4. Where the governing rules of a scheme do not contain covenants by the trustees to the same effect as these implied covenants, the governing rules shall apply as if the implied covenants were expressly contained therein. Any provisions in the governing rules contrary to these implied covenant shall be void and of no effect.

5. We propose that an interpretative statement be included following the list of fiduciary duties to the effect that -

"The above list of fiduciary duties shall not be construed as an exhaustive list of the trustee’s fiduciary duties. The above fiduciary duties and the fiduciary duties of trustees found under the common law of Hong Kong shall apply to approved trustees to the extent that such fiduciary duties are consistent with the Ordinance and the rules and regulations adopted thereunder".

Delegation to Service Providers

6. We propose that the following statement also form part of the implied covenants of governing rules -

"In the discharge of his duties with respect to the administration, management, and maintenance of a registered scheme, an approved trustee may as he reasonably deems prudent -

  1. consult with or retain a third person to advise him; or
  2. delegate to a service provider all or part of his powers.

Provided that no consultation or delegation under this section shall relieve the trustee of his fiduciary duties to prudently select and supervise his advisers and service providers, or otherwise satisfy the above listed fiduciary duties and the fiduciary duties of trustees found under the common law of Hong Kong to the extent that such fiduciary duties are consistent with the Ordinance and the rules and regulations adopted thereunder".


Statutory Duties Vs. Fiduciary Duties

7. The purpose of specifying statutory duties, which are of administrative nature, is to ensure the proper administration of the schemes by the trustees and for the better and more effectual carrying out of the provisions and objectives of the MPF system. Fiduciary duties, on the other hand, are the bedrock obligations of the trustee which promote the protection of scheme assets and prevent misuse and mismanagement on the part of the trustee.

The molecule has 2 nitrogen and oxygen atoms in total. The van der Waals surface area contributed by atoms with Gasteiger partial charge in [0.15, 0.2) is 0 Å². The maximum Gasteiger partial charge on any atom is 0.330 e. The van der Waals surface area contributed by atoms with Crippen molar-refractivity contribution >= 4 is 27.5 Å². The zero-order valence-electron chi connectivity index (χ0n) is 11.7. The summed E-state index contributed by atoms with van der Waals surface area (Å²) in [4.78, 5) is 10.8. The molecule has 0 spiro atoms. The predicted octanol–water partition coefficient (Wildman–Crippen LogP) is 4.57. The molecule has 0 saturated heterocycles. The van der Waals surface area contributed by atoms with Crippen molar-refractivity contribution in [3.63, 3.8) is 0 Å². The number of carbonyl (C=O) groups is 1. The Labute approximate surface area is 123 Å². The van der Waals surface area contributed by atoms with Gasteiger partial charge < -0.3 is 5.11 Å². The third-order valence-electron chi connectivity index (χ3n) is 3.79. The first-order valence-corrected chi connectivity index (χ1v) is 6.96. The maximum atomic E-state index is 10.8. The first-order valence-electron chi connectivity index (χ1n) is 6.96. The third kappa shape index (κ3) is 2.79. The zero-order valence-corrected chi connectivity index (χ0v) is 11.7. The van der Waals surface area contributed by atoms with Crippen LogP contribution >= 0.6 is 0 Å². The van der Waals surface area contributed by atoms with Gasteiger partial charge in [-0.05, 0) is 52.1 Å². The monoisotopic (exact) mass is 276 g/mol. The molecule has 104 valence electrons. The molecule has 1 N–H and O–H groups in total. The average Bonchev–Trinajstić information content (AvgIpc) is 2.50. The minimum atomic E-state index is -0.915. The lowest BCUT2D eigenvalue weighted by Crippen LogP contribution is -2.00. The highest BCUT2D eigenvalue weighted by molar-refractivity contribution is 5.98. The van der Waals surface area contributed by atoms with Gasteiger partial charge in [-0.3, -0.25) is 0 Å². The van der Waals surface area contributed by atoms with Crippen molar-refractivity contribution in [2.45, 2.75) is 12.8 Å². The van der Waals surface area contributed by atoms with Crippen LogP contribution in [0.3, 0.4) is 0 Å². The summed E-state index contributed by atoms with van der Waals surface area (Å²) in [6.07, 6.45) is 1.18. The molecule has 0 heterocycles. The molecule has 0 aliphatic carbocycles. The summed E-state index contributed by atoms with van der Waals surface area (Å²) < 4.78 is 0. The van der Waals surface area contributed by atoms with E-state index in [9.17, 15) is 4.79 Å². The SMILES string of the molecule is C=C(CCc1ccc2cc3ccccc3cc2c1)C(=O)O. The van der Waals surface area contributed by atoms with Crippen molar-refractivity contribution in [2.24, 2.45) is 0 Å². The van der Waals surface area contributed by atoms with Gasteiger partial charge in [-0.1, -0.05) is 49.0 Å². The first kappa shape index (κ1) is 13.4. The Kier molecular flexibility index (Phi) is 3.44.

8. The list of specific statutory duties in paragraph 2 is not exhaustive but gives an indication of the administrative responsibilities of the approved trustee relating to the administration, management and maintenance of registered schemes. Depending on the circumstances of the breach, a breach of statutory duties may result in the removal or suspension of the approved trustee, the revocation of a trustee’s approval, prosecution as an offence, or levy by the MPF Authority of financial penalties.

9. The list of four basic fiduciary duties in paragraph 3 is not exhaustive. It is a list intended to illustrate the main categories of fiduciary duties of trustees existing at common law which are to be imported into the MPF system. In order to avoid ambiguity, it is important to specify that the common law will apply to approved trustees. Without such clear interpretative statement, one could question whether the common law of trust has been superseded by the MPF Ordinance and its subsidiary legislation. Inclusion of the fiduciary duties as implied covenants of the governing rules will impose on the trustee obligations which can not be superseded, limited or diluted by express covenants in the governing rules.

10. The import of the common law, subject to such import being consistent with statutory provisions, has precedent in Hong Kong (e.g. the Sale of Goods Ordinance (Cap. 26) provides that the rules of the common law are imported to the same Ordinance "save in so far as they are inconsistent with the express provision of the Ordinance ...", see Annex 1). Similarly, there are international precedents for the consistent import of the common law of trusts into pension legislation (see Annex 2).

11. Depending on the circumstances of the breach, a breach of a fiduciary duty may result in sanctions being imposed on the trustee by the MPF Authority (same as per paragraph 6). In addition, given that fiduciary duties will be implied covenants of the governing rules setting out the obligations owed by the approved trustee to scheme members, a breach of a fiduciary duty may also result in a claim in damages by scheme members.

Statutory Duties

12. To specify the statutory duties in regulations and rules, for example, the duty to collect statutory minimum contributions, to control investments, to deal with scheme member inquiries, to maintain scheme member records, to keep accounting records and to prepare financial statements, etc., will contribute towards making sure that each MPF scheme is serviced in a proper manner. Similarly, the duty to submit documents or information and to report events of a significant nature to the MPF Authority are included in order to provide for the more effective monitoring of approved trustees.

Fiduciary Duties

13. The type of implied covenants that we proposed in paragraph 3 are well-established fiduciary duties or standards which apply to trustees at common law.